Mano Utilities

Utilities for Mano's Basic Computer

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Writing a String

Code
Pseudo-code
Nearer assembly language
Comments
// date: Aug 8, 2012
// author: Nicholas Duchon
// purpose: write an ascii string
//     in Mano basic computer
// use: put the address of the
//   start of the string into AC,
//   -- String must end with a dot!

// example of calling routine
           ORG 10
           LDA STRLOC
           BSA WRTSTR
           HLT
STRLOC     HEX STRING // string addr
STRING     STR "ONE."

// subroutine to write a string
           ORG 100
WRTSTR     HEX 0
           STA WRTSTRA  // save str
WRTSTR0    LDA WRTSTRA I // get word
           CIR  // get high byte
           CIR
           CIR
           CIR
           CIR
           CIR
           CIR
           CIR
           AND BYTEMASK // see 1 byte
           ADD WRTSTRDOTN // dot?
           SZA
           BUN WRTSTR1 // not dot
           BUN WRTSTR I // dot > ret
WRTSTR1    ADD WRTSTRDOT // restore
           OUT           // write
           LDA WRTSTRA I // for low
           AND BYTEMASK // see 1 byte
           ADD WRTSTRDOTN // dot?
           SZA
           BUN WRTSTR2 // not dot
           BUN WRTSTR I dot > ret
WRTSTR2    ADD WRTSTRDOT // restore
           OUT           // write
           ISZ WRTSTRA   // next word
           BUN WRTSTR0   // loop
WRTSTRA    HEX 0
WRTSTRDOT  CHR '.'
WRTSTRDOTN HEX FFD2
BYTEMASK   HEX FF

WRTSTR (strlocation)
  while true
    get char
    if char = dot
      return
    else
      write char
  end while
end subroutine
WRTSTR <return address here>
   AC -> WRTSTRA <string pointer>
         // effectively i=0
loop: load AC with str[i]
   CIR x 8, move high byte to low
   mask ff, remove high byte
   add ascii for -dot
   if 0, return
   add ascii dot,restoring char
   write char
   load AC with str[i]
   mask ff // now low byte
   add ascii -dot
   if 0 return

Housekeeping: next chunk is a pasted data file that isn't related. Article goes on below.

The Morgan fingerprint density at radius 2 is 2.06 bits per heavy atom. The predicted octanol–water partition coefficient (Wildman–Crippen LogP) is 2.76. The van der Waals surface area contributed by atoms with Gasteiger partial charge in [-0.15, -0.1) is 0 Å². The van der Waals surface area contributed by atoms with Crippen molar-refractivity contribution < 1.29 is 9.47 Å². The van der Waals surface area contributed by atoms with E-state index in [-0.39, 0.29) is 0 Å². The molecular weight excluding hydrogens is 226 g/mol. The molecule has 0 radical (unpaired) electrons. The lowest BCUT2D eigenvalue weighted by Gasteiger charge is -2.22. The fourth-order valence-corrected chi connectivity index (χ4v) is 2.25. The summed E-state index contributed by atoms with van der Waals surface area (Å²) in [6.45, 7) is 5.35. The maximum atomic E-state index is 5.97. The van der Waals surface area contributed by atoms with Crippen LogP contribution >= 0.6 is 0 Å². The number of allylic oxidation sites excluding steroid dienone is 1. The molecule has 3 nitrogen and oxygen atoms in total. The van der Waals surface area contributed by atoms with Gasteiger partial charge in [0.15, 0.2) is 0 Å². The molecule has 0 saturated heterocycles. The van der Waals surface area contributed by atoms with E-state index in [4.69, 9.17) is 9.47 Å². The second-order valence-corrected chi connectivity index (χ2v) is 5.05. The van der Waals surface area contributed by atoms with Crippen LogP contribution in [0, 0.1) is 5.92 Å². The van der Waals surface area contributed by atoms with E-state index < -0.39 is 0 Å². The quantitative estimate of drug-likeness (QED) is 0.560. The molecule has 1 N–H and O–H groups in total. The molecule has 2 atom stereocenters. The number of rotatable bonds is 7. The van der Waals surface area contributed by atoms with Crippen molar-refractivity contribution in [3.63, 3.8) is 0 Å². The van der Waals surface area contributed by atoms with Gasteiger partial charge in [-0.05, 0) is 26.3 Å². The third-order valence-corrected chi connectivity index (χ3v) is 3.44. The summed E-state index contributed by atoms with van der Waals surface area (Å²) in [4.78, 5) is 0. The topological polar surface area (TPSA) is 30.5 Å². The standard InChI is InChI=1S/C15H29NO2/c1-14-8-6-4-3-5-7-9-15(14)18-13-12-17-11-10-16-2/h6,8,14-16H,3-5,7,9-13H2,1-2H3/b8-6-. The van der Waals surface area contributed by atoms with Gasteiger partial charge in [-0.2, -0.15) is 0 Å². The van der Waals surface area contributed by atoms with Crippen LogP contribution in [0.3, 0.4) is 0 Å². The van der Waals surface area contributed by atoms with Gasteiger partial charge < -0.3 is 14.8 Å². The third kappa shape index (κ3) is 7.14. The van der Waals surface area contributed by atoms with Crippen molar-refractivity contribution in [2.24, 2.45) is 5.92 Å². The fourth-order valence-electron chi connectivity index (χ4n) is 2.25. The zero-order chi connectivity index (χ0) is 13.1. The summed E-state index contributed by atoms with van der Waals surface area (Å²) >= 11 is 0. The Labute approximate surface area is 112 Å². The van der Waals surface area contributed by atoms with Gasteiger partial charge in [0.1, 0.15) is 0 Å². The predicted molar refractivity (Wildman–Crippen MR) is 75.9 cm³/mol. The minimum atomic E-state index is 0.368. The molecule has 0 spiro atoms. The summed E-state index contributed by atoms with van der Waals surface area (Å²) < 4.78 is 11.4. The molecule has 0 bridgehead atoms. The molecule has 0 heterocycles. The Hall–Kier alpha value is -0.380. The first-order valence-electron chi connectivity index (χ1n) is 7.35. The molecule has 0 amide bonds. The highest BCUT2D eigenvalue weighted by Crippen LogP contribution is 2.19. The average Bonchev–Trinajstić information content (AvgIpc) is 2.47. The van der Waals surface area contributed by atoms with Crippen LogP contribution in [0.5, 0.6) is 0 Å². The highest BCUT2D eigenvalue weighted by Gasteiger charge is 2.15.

add ascii dot, restore char
   write char
   i < i+1 // next 2 chars
   go to loop
A string is defined using the STR assembler directive, and for this subroutine to work correctly, the string should end with a dot (period).

Since the computer uses 16-bit words, a string is packed 2 ASCII characters per word, so the subroutine needs to first print the upper byte, then the lower byte. Also the subroutine needs to check each byte to see if it is the dot, which will indicate the end of the string, and will not be printed.

In the calling routine, the address of the start of the string must be placed in AC as the input parameter to the subroutine. Again because of the limitations of the machine language of Mano's computer, another labelled word needs to be declared which will hold the address of the start of the string, such as STRLOC in the example program.

Stacks

Code
Pseudo-code
Comments
// Code for stacks:
//   STKPUSH - push AC onto stack
//   STKPOP  - pop top of stack to AC
//   WRTSTR  - write string utility
// code at 150+
// stack at 200 (STKTOS)
// max elements 100 (STKMAX)

            ORG 150
STKPUSH     HEX 0
            STA STKTMP
            LDA STKCNT
            INC
            STA STKCNT
            ADD STKMAX
            SZA
            BUN STKP2
            LDA STK2MSGL
            BSA WRTSTR
            HLT // overflow error
STKP2       LDA STKTMP
            STA STKTOS I
            ISZ STKTOS
            BUN STKPUSH I // return

STKPOP      HEX 0
            LDA STKCNT
            ADD NEGONE
            SNA
            BUN STKP3
            LDA STK3MSGL
            BSA WRTSTR
            HLT
STKP3       STA STKCNT
            LDA STKTOS
            ADD NEGONE
            STA STKTOS
            LDA STKTOS I
            BUN STKPOP I

NEGONE      DEC -1
STKTMP      HEX 0
STKCNT      HEX 0
STKMAX      DEC -100
STKTOS      HEX 200 // stack 200 start